Editing is a huge responsibility. As if it isn't enough to manage the final draft, editors also have to tread lightly and try to help writers without hurting their feelings. It's a difficult job, but it can be rewarding.
Editing isn't my favorite task, but the most important goal is to strengthen the writer's voice and help them soar. Editing should never dilute a writer's voice. These written voices are as distinct as our spoken voices.
As an editor, it's not our job to make someone's work similar to our own. If you can't think of a better reason to fix something than, "It would sound better if," you might change the author's voice too much.
Collaborating (whether you're an editor, a writer, or a client of some other kind), can always be difficult. Everyone we work with has a different personality, a different set of values, and different goals.
When editing or collaborating, it's always important to point out the strengths of the work. Let your writer know in what areas they're succeeding. Remember, we're not trying to make the work unrecognizable; instead, we want to strengthen the work. "Your document could be stronger if..." is a great opening line to deliver before dumping a pile of constructive criticism on someone.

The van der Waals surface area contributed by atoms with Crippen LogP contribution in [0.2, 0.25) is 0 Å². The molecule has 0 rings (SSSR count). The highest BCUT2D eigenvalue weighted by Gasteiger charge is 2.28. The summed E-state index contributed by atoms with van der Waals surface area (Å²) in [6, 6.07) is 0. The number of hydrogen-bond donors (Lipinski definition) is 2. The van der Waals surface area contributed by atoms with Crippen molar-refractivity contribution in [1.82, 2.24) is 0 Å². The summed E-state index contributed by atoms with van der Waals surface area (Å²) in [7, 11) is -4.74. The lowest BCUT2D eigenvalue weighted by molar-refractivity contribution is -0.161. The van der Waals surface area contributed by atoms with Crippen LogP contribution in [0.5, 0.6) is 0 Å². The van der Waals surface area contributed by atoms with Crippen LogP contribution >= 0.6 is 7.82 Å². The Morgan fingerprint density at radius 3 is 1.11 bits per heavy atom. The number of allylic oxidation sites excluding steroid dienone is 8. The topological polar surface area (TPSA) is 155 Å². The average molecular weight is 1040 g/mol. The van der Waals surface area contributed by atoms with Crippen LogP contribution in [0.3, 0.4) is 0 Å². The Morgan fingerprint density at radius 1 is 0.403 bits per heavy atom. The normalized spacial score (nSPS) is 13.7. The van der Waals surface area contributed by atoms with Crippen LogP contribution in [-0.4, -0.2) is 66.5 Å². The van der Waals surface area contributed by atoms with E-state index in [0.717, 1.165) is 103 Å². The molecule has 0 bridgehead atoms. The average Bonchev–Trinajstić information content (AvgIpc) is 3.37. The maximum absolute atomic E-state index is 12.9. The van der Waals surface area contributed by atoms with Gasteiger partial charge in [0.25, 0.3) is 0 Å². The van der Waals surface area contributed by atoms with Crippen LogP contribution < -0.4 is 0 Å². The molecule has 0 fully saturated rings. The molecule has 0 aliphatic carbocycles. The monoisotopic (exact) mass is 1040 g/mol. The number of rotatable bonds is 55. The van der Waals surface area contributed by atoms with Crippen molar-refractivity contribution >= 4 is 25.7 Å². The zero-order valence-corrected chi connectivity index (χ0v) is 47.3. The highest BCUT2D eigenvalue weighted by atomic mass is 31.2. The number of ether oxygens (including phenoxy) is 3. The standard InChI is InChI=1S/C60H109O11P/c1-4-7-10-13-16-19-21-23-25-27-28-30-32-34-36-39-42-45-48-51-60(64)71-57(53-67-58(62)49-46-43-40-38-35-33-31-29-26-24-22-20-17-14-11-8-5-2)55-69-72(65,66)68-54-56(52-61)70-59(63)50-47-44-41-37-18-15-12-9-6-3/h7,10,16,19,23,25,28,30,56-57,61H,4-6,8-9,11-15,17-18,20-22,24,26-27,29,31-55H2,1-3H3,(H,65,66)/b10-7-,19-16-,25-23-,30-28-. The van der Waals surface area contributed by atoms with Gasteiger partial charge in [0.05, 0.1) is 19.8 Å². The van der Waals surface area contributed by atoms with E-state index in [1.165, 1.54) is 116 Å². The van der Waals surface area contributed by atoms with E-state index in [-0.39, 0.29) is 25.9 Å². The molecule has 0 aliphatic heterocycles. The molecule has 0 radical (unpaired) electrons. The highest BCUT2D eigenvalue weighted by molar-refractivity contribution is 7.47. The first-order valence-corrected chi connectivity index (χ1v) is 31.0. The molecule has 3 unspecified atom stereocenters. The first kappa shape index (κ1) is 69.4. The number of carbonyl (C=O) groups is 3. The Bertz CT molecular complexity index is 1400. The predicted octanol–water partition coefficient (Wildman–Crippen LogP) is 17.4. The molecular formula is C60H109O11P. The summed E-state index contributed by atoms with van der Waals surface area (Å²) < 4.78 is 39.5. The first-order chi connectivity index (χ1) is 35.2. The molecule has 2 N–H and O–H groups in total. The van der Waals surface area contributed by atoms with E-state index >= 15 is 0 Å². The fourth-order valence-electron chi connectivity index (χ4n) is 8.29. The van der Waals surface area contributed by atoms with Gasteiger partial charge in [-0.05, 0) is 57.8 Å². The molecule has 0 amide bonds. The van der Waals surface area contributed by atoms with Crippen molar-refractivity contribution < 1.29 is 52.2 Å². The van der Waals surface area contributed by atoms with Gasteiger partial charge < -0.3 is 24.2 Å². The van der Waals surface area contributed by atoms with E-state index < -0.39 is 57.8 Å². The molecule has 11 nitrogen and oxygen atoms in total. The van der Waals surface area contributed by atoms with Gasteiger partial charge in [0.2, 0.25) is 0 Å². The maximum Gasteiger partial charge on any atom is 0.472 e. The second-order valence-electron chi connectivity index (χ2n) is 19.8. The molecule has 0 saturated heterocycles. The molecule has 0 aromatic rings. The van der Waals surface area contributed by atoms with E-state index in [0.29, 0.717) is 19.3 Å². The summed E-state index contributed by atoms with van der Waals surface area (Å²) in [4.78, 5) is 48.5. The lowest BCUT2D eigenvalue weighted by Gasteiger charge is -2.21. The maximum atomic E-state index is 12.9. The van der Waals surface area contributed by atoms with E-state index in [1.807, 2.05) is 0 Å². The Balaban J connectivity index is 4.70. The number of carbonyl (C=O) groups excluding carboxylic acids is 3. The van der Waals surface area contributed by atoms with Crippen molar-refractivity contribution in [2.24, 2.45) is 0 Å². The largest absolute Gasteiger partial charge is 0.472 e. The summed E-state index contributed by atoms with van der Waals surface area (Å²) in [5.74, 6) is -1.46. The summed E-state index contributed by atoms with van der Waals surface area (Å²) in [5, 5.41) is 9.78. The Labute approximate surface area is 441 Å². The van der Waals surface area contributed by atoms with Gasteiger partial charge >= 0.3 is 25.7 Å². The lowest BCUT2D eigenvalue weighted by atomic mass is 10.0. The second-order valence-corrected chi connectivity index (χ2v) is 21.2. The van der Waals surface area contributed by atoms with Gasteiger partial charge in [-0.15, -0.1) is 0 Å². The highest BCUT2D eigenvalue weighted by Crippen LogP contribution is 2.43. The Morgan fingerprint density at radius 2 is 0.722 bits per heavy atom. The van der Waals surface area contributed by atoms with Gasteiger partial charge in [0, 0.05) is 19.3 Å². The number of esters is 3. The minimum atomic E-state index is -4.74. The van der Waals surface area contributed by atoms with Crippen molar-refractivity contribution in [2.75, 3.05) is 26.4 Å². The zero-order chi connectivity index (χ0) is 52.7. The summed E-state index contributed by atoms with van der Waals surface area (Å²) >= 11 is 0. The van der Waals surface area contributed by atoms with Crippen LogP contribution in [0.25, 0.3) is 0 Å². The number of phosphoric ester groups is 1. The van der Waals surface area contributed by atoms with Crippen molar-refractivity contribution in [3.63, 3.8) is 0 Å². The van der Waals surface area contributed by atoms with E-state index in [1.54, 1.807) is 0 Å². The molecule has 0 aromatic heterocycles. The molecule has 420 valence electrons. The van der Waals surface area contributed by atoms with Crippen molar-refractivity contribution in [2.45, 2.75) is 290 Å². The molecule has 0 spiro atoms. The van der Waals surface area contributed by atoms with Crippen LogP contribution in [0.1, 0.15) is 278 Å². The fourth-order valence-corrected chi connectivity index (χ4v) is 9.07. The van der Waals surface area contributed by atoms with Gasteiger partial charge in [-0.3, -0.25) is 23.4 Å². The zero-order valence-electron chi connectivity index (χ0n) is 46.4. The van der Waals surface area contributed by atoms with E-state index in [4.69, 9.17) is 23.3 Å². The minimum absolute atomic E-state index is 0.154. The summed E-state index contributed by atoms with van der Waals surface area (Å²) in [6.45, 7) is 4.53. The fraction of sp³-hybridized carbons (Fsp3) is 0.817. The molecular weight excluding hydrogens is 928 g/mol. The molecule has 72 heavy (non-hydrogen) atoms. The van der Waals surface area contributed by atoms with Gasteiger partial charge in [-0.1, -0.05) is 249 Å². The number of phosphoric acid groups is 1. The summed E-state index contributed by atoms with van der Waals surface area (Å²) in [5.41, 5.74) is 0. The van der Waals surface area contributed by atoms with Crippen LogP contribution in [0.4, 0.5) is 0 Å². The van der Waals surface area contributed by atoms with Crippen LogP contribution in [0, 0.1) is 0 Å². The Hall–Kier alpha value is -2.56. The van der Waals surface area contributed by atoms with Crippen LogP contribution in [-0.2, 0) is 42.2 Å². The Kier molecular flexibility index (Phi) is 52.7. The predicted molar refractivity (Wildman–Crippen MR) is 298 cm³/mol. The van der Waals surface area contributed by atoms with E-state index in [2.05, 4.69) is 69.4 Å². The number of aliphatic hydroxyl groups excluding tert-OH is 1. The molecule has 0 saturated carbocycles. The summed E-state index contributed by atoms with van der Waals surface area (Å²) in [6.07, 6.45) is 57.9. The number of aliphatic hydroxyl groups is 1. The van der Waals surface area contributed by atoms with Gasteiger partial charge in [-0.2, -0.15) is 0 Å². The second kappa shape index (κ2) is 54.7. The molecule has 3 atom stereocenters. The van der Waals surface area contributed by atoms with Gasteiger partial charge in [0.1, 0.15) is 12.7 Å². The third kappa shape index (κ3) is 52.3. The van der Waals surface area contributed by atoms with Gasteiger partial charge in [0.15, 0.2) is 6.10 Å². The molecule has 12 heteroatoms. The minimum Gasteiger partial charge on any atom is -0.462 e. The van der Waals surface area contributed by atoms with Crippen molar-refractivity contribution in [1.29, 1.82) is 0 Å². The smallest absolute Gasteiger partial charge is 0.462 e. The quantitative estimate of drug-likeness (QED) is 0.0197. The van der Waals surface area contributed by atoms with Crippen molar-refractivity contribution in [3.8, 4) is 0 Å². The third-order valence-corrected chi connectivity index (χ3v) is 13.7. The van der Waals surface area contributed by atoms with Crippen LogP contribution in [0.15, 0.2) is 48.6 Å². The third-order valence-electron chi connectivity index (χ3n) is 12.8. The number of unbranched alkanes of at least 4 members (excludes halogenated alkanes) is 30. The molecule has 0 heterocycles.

Positive language can go a long way to improving collaboration skills. Keeping communication open and being completely clear about what you're working on together will always help collaboration. Even if you think something is obvious, point it out. You always want to be on the same page.
It can be destructive for a collaborative relationship if you edit too much or too little, if you over-step your bounds, or if you don't live up to expectations.
Communicating clearly is crucial to successful editing and collaborating.